Congress, the FCC, and the DOJ need to determine the fate of these soon for the sake of consumers AND for the sake of the companies.  Do they want to “champion competition and the consumer” and force them to remain independent?  Or do they want to pander to business and shareholders?  If they force the companies to remain independent, then subscribers better just go ahead and presume they will face higher subscribers fees starting in 2008.  If Congress, the DOJ and the FCC allow the merger to proceed, then they will be able to assure that consumers get price locks and programming locks until 2010. 

It is very surprising that this is not brought up for discussion, and management should take this to task by saying that if they are independent that the only way they can survive is by price hikes.  It may only pertain to NEW subscribers, but prices would have to rise for both to remain independent.  As it stands right now, both companies could find themselves in a precarious spot toward the end of 2007.  If these are allowed to merge then there will probably be some easy access to capital and the combined cost structures will be much more efficient.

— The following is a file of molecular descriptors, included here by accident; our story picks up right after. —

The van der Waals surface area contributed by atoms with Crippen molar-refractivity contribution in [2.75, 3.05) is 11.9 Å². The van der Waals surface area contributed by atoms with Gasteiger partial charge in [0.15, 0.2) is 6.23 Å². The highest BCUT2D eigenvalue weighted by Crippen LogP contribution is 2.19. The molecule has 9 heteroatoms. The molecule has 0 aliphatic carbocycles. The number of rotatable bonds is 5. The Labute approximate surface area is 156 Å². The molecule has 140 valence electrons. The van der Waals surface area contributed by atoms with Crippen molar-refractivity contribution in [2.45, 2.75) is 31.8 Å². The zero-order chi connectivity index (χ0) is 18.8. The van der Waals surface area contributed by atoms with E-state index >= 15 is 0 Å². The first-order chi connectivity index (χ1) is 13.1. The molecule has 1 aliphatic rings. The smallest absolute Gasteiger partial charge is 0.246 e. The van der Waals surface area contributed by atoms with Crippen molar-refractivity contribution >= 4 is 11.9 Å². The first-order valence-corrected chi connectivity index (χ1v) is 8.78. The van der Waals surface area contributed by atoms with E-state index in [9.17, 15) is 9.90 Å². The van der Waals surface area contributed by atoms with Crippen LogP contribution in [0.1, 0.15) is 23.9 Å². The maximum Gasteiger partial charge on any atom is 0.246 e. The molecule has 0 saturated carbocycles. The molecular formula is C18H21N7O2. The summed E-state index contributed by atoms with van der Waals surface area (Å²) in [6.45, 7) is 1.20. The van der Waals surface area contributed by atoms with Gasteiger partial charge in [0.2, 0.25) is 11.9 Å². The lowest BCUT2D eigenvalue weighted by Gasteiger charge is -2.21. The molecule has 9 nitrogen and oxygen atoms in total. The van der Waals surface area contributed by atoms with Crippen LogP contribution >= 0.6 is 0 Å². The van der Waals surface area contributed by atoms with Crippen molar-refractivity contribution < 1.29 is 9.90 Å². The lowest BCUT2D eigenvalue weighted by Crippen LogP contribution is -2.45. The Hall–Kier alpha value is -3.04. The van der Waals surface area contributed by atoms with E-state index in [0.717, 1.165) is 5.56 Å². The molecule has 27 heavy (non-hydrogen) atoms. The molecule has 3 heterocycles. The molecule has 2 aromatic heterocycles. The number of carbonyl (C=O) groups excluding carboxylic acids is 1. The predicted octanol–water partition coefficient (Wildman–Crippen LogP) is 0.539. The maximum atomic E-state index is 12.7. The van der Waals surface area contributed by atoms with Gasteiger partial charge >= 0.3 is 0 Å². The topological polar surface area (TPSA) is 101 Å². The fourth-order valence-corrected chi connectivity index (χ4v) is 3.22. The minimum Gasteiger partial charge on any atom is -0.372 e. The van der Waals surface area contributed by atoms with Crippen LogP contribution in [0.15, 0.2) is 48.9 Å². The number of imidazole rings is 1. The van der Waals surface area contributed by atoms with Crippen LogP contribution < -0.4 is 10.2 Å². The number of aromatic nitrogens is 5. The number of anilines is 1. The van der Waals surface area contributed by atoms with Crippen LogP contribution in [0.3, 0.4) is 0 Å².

Late in 2006 we also evaluated how a combined company would look, so this is not the first ponderance of this sort.  The way the media and government cover things, you can probably assume it won’t be the last either.

Written by Jon C. Ogg & by Ryan Barnes
March 11, 2007

Jon Ogg can be reached at [email protected]; he does not own securities in the companies he covers.